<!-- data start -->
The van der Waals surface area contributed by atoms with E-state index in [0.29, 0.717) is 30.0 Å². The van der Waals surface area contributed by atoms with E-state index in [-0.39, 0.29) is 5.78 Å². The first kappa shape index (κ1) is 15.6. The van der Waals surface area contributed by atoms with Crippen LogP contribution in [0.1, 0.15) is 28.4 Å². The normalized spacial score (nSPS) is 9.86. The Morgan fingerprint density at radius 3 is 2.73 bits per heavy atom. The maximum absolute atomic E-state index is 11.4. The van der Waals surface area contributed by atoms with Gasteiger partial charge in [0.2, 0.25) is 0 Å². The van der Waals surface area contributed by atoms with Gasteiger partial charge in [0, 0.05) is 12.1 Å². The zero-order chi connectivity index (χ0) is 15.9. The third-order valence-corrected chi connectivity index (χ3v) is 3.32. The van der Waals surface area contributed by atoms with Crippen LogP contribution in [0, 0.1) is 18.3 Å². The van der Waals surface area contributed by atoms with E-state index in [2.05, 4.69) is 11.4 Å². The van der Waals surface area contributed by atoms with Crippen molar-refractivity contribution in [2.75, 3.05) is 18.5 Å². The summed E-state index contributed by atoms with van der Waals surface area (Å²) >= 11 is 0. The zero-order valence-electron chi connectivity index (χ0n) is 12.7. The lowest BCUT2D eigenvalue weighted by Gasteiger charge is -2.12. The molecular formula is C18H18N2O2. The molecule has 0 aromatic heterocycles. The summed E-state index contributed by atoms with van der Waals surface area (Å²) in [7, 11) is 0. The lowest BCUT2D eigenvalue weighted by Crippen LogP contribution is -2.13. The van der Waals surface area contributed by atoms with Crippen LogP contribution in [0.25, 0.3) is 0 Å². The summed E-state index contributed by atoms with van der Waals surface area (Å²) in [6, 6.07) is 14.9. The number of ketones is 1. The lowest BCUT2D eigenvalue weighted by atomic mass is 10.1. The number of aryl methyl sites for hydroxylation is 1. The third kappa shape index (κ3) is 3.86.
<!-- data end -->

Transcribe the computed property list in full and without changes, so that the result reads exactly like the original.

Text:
The van der Waals surface area contributed by atoms with E-state index in [0.29, 0.717) is 30.0 Å². The van der Waals surface area contributed by atoms with E-state index in [-0.39, 0.29) is 5.78 Å². The first kappa shape index (κ1) is 15.6. The van der Waals surface area contributed by atoms with Crippen LogP contribution in [0.1, 0.15) is 28.4 Å². The normalized spacial score (nSPS) is 9.86. The Morgan fingerprint density at radius 3 is 2.73 bits per heavy atom. The maximum absolute atomic E-state index is 11.4. The van der Waals surface area contributed by atoms with Gasteiger partial charge in [0.2, 0.25) is 0 Å². The van der Waals surface area contributed by atoms with Gasteiger partial charge in [0, 0.05) is 12.1 Å². The zero-order chi connectivity index (χ0) is 15.9. The third-order valence-corrected chi connectivity index (χ3v) is 3.32. The van der Waals surface area contributed by atoms with Crippen LogP contribution in [0, 0.1) is 18.3 Å². The van der Waals surface area contributed by atoms with E-state index in [2.05, 4.69) is 11.4 Å². The van der Waals surface area contributed by atoms with Crippen molar-refractivity contribution in [2.75, 3.05) is 18.5 Å². The summed E-state index contributed by atoms with van der Waals surface area (Å²) >= 11 is 0. The zero-order valence-electron chi connectivity index (χ0n) is 12.7. The lowest BCUT2D eigenvalue weighted by Gasteiger charge is -2.12. The molecular formula is C18H18N2O2. The molecule has 0 aromatic heterocycles. The summed E-state index contributed by atoms with van der Waals surface area (Å²) in [7, 11) is 0. The lowest BCUT2D eigenvalue weighted by Crippen LogP contribution is -2.13. The van der Waals surface area contributed by atoms with Crippen LogP contribution in [0.25, 0.3) is 0 Å². The summed E-state index contributed by atoms with van der Waals surface area (Å²) in [6, 6.07) is 14.9. The number of ketones is 1. The lowest BCUT2D eigenvalue weighted by atomic mass is 10.1. The number of aryl methyl sites for hydroxylation is 1. The third kappa shape index (κ3) is 3.86.